“It’s hardly a secret that I was adopted as a baby and quite frankly, there’s absolutely no reason it should be,” writes the actress in an op-ed published on the Huffington Post.
“As I’ve grown, I’ve watched the conversation and perceptions about adopted kids and families shift, but nothing has quite captured the truth, both the good and the ugly, of adoption like the film Lion. It’s an honest look at adoption and the not uncommon feelings surrounding identity that come up for many people,” she added.
Lion is based on the true story of Saroo Brierley (played by Dev Patel), an Indian boy who became separated from his family at the age of 5 after falling asleep in an empty train car headed a thousand miles away to Calcutta. Brierley was ultimately placed in an orphanage and adopted by an Australian couple, played by Kidman and David Wenham. But twenty years after his adoption, Brierley decides to go on a mission to track down his original home and family using Google Earth.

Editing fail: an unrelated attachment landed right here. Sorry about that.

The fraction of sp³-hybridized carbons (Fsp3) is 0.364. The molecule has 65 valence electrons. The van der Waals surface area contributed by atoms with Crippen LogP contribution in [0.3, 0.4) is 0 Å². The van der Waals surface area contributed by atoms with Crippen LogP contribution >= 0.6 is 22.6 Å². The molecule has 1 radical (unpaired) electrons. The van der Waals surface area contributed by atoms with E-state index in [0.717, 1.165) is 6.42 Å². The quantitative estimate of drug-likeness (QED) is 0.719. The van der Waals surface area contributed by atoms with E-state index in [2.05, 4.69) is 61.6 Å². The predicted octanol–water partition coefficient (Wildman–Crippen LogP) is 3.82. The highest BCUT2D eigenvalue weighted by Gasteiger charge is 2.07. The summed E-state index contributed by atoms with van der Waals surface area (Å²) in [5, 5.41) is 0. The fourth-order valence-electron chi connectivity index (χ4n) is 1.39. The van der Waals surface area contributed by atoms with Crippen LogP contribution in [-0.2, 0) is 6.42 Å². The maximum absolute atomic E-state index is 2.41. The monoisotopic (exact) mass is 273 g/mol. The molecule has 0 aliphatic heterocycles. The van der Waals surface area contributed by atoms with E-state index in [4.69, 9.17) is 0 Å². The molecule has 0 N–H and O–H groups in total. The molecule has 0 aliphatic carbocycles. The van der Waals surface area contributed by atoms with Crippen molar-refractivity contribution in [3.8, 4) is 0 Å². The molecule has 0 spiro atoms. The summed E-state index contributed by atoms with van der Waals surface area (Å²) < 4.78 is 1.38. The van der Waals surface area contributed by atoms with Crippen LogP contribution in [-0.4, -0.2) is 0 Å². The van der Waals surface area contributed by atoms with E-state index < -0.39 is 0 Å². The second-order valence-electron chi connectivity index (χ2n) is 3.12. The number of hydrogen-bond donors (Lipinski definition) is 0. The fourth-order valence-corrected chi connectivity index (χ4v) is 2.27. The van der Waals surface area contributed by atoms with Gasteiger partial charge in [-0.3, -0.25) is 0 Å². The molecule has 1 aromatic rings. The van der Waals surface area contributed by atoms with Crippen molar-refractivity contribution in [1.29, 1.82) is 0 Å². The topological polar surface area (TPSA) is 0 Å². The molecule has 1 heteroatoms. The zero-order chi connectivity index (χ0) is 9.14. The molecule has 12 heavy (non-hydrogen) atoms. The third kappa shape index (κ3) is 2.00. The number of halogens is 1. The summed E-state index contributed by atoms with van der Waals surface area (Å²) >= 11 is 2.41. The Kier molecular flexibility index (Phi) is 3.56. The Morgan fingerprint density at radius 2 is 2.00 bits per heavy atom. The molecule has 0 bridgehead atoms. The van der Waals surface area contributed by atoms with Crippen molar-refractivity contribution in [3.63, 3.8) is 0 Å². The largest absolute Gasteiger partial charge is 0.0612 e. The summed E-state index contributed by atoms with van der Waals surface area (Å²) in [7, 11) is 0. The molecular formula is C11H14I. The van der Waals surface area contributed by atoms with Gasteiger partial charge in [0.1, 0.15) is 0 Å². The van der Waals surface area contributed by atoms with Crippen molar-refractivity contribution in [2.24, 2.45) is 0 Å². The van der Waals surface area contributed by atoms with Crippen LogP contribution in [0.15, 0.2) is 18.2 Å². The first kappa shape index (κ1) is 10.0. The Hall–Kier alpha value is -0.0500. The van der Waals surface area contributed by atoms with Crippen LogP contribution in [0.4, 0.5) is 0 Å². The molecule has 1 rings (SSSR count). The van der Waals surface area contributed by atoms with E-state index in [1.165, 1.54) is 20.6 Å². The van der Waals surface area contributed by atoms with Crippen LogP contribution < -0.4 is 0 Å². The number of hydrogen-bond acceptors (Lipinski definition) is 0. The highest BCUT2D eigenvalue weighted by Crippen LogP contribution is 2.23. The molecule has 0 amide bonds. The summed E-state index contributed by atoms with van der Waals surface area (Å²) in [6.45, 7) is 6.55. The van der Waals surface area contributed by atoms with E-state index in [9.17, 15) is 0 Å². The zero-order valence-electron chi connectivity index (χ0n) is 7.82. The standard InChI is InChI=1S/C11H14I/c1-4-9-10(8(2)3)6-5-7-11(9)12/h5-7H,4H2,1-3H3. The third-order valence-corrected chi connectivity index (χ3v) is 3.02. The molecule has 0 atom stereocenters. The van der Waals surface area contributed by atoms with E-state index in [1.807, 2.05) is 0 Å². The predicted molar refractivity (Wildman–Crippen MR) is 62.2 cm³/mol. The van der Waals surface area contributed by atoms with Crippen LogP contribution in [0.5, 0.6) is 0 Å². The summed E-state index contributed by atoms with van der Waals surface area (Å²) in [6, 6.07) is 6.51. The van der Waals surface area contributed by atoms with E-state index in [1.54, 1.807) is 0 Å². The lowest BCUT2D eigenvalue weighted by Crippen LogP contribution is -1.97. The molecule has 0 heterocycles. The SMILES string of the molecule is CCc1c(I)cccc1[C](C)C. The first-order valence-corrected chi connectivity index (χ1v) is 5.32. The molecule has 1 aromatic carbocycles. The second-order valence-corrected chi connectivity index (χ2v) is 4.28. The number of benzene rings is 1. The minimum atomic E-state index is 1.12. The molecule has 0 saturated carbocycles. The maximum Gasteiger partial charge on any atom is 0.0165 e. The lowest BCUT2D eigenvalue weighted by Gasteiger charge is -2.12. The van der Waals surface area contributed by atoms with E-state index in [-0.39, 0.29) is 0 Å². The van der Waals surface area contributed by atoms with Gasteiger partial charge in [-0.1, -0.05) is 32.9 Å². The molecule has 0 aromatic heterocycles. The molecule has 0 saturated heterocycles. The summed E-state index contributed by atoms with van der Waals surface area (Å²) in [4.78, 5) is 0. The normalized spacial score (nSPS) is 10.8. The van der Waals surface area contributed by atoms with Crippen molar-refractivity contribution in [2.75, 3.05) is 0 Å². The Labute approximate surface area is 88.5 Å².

In her essay, Chenoweth writes that she was moved by the film’s depiction of Brierley’s complicated decision to seek out his biological family. Struggling with identity, she says, is “an experience every adopted kid feels at one point in their lives or another.”
She continues, “We all yearn for our truth; who we are, where we come from, maybe where we get certain quirks or talents (for me I long wondered where my voice came from since my mother very well knows it was not from her). But finding those truths is the most personal of journeys, coming to each of us at different times and in different ways. On top of that, there’s always a part of you that worries this is somehow a betrayal as if your parents and your life are not enough.”
Chenoweth says she identifies with both Brierley’s desire to find his birth family, and his desire not to offend his adoptive parents with the search. Nicole Kidman, who stars as the boy’s adopted mother, has adopted children of her own, and Chenoweth believes she captured the role to perfection.
“Nicole herself is part of the community of adoptive mothers and it so clearly impacts her performance in this film. She simply nails it. She is the image of an understanding parent, whose love has no limits,” she writes.
In the film, Kidman’s character encourages her son in his search, while reminding him that he’s been a blessing in her life. “In a way, she gives Saroo permission to search, taking away the guilt because at the end of the day, she will always be his mother,” she writes.